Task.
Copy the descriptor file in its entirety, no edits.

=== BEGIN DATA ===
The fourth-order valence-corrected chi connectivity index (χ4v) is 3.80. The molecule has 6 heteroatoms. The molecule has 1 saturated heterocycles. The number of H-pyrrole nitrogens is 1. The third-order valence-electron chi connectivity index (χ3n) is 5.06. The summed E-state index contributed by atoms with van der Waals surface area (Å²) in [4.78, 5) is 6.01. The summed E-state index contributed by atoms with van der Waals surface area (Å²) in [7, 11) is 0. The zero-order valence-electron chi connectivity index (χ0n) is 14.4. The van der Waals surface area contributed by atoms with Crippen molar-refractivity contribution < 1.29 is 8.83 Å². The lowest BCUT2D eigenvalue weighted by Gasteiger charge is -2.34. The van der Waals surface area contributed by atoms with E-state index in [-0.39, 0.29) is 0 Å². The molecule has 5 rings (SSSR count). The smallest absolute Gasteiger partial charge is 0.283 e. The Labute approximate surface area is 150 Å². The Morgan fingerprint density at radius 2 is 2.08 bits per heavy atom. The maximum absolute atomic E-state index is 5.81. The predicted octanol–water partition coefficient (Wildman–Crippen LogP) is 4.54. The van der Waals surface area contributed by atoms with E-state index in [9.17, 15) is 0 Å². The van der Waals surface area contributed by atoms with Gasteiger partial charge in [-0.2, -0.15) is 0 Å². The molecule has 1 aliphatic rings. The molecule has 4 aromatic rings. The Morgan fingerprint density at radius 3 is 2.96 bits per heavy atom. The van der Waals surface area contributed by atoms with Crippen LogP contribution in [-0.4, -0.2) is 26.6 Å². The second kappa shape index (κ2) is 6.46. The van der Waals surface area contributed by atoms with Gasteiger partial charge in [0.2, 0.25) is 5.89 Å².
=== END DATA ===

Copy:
The fourth-order valence-corrected chi connectivity index (χ4v) is 3.80. The molecule has 6 heteroatoms. The molecule has 1 saturated heterocycles. The number of H-pyrrole nitrogens is 1. The third-order valence-electron chi connectivity index (χ3n) is 5.06. The summed E-state index contributed by atoms with van der Waals surface area (Å²) in [4.78, 5) is 6.01. The summed E-state index contributed by atoms with van der Waals surface area (Å²) in [7, 11) is 0. The zero-order valence-electron chi connectivity index (χ0n) is 14.4. The van der Waals surface area contributed by atoms with Crippen molar-refractivity contribution < 1.29 is 8.83 Å². The lowest BCUT2D eigenvalue weighted by Gasteiger charge is -2.34. The van der Waals surface area contributed by atoms with E-state index in [-0.39, 0.29) is 0 Å². The molecule has 5 rings (SSSR count). The smallest absolute Gasteiger partial charge is 0.283 e. The Labute approximate surface area is 150 Å². The Morgan fingerprint density at radius 2 is 2.08 bits per heavy atom. The maximum absolute atomic E-state index is 5.81. The predicted octanol–water partition coefficient (Wildman–Crippen LogP) is 4.54. The van der Waals surface area contributed by atoms with E-state index in [9.17, 15) is 0 Å². The van der Waals surface area contributed by atoms with Gasteiger partial charge in [-0.2, -0.15) is 0 Å². The molecule has 1 aliphatic rings. The molecule has 4 aromatic rings. The Morgan fingerprint density at radius 3 is 2.96 bits per heavy atom. The van der Waals surface area contributed by atoms with Crippen LogP contribution in [-0.4, -0.2) is 26.6 Å². The second kappa shape index (κ2) is 6.46. The van der Waals surface area contributed by atoms with Gasteiger partial charge in [0.2, 0.25) is 5.89 Å².